Socialgraphic data

By Neicole Crepeau, Contributing {grow} Columnist

Traditionally, marketers have researched their customers’ demographics to have a clear idea of their age, gender, income, location, and other traits.

Marketers added psychographics to the mix, allowing them to take into account customer’s interests, values, and attitudes. A step up from the very general information that demographics provide, psychographics enable marketers to speak to customers in a way that resonates with them. Now, in the age of social media and behavioral ad targeting, we have to add another type of data to our arsenal: socialgraphics.

Socialgraphics capture the attitudes, characteristics, behavior, and, most important, motivations of customers online. Understanding an audience’s socialgraphics allows marketers to design internet marketing strategies that attract and retain customers in different online venues.

Socialgraphics helps move your message

The new world of digital marketing requires the kind of research that user experience teams routinely do, but marketers have not always accessed.  Yet, it’s critical information for companies looking to deeply engage consumers and really motivate them to take the online actions crucial to the brand.

Demographics and pyschographics may have been enough when marketers were focused simply on online advertising — finding the right keywords to target an audience was enough.

But in the complex digital world of social media, content marketing, email, reviews, etc., marketers need to find ways to get online users to take specific actions, what I call social actions, such as sharing the organization’s content, recommending it to others, opening emails, writing reviews, etc. To motivate users to take action, you first have to understand what motivates them. That requires a much deeper level of knowledge about user’s psyches.

Levels of socialgraphics

To be most effective, marketers need to understand the socialgraphics of their audience at a minimum of two levels:

Audience segmentation.  If your demographic segment is “college-educated working mothers of elementary-aged children,” you need to understand the general socialgraphics of this segment, too.

Platform segmentation.  An audience segment may behave differently or have varying motivations in different online communities. For example, working mothers may look for emotional support and practical suggestions for balancing work and life in one forum, but be focused on career growth and networking with other professional mothers in another forum. It’s important to understand the user’s motivations within different communities in order to share the right content and engagement opportunities in each community.

The hunt for socialgraphic data

It is possible to find available data to leverage, but chances are, you’ll have to roll up your sleeves and dig deep and make your own observations through focus groups or simply immersing yourself in different groups and platforms to understand what is going on there.  Some of the socialgraphic data to focus on are:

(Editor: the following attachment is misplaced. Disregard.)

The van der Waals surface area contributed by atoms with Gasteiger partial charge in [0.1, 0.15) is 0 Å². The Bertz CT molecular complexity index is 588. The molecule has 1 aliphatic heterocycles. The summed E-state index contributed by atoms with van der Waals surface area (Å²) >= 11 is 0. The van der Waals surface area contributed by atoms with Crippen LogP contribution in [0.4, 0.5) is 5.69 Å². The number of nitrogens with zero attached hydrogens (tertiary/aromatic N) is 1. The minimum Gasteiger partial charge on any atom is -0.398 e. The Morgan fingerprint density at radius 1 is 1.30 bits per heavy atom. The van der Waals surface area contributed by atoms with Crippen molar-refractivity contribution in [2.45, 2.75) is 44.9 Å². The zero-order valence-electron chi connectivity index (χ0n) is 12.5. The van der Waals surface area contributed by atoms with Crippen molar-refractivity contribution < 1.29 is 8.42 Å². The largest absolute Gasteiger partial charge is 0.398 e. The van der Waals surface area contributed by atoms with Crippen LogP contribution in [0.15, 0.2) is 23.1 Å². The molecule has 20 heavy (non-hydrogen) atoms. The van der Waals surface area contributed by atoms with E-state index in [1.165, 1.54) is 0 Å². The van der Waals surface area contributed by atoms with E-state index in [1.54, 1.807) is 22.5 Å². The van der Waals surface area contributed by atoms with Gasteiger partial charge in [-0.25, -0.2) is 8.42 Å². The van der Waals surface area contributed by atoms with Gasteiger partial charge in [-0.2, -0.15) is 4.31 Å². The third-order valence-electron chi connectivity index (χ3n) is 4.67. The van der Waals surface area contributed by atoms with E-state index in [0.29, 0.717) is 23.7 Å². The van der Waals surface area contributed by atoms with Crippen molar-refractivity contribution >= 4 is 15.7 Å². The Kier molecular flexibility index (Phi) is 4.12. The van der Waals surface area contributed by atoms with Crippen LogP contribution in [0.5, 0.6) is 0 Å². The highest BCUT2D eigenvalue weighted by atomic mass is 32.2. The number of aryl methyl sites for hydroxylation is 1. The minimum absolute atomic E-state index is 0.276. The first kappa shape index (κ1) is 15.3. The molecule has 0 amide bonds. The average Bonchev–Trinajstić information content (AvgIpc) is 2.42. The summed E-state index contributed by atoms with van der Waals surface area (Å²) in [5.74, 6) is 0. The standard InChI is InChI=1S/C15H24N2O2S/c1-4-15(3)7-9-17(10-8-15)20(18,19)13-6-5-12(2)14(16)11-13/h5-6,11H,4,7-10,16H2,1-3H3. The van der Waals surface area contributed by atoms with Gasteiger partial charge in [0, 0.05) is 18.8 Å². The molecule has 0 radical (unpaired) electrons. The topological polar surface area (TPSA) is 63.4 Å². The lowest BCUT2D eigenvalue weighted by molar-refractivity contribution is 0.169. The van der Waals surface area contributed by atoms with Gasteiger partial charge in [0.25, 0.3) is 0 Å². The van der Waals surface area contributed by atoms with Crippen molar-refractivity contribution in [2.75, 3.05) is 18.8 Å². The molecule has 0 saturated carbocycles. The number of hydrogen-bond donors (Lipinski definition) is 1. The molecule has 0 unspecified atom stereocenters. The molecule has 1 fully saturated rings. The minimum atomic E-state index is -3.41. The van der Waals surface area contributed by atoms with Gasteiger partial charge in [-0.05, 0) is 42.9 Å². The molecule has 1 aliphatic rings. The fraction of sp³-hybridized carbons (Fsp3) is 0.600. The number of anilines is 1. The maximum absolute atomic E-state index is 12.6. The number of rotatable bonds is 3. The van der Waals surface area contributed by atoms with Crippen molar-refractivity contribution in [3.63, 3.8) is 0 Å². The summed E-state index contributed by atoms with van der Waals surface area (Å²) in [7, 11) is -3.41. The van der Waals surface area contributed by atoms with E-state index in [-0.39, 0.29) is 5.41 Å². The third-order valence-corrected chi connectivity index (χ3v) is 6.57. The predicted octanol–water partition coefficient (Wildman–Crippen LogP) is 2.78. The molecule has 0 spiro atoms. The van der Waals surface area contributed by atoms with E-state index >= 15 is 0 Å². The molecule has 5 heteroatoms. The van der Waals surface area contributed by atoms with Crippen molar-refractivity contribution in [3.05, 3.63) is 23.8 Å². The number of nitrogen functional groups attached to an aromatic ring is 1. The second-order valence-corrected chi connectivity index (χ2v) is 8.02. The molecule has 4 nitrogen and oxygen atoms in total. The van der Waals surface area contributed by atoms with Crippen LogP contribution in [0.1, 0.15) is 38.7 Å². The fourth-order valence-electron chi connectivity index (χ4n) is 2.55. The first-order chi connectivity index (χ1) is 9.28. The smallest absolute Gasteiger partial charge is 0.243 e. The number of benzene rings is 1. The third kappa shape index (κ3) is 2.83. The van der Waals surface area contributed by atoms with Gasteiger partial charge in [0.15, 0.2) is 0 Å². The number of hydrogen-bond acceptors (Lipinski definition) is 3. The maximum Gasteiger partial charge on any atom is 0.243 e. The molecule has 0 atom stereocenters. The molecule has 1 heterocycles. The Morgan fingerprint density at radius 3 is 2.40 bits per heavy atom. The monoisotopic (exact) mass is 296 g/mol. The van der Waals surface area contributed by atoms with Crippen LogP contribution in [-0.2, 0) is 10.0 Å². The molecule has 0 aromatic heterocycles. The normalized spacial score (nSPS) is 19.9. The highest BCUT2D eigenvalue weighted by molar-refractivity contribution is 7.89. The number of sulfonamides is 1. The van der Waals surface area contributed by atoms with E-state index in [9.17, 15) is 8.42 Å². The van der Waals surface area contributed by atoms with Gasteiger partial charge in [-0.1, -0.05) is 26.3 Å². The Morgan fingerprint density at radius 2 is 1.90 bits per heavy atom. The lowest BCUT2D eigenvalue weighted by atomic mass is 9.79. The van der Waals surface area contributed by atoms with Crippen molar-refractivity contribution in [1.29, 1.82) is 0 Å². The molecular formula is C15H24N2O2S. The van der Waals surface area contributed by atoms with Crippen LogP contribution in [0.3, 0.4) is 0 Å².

• Internet use data—Where do these users congregate online? What sites do they use? What online media do they consume? What times do they use different websites and media? How internet savvy are they?
  • Mobile use data—Similarly, what are this segment’s mobile usage traits? Smartphone or not? What activities do they do on their phones? What times are they active?
  • Goals and motivations—For different venues, what is the audience segment’s interest or goal in participating? What need does the community fill for this user? What does the user hope to gain?
  • Behavior—How does this audience behave online, particularly in different venues? Do they create content or just consume it? Are they frequent sharers or posters? How do their patterns of creating, commenting, or sharing differ and what triggers the differences?
  • Emotional and pyschological needs–What emotional needs does a given community fill? What emotional needs is the user filling by participating online? How does the user want to be perceived online or in different communities?

Socialgraphics as competitive advantage

At this point, it appears that few companies do the kind of research necessary to understand user’s socialgraphics. In fact, in a November 2011 McKinsey report surveying marketers, 38% of respondents said that their company had basic demographic data on each customer. But only 18% reported having psychographic data, such as interests or attitudes. It’s probably safe to conclude that even less had socialgraphic data.

In a noisy online world increasingly cluttered with content, understanding your customers this deeply may be the only way to create a point of differentiation for your brand in the long-term.

Does this make sense to you?  Are you starting to think about customer online behaviors in your strategies?

Neicole Crepeau a blogger at Coherent Social Media and the creator of CurateXpress, a content curation tool. She works at Coherent Interactive on social media, website design, mobile apps, & marketing. Connect with Neicole on Twitter at @neicolec

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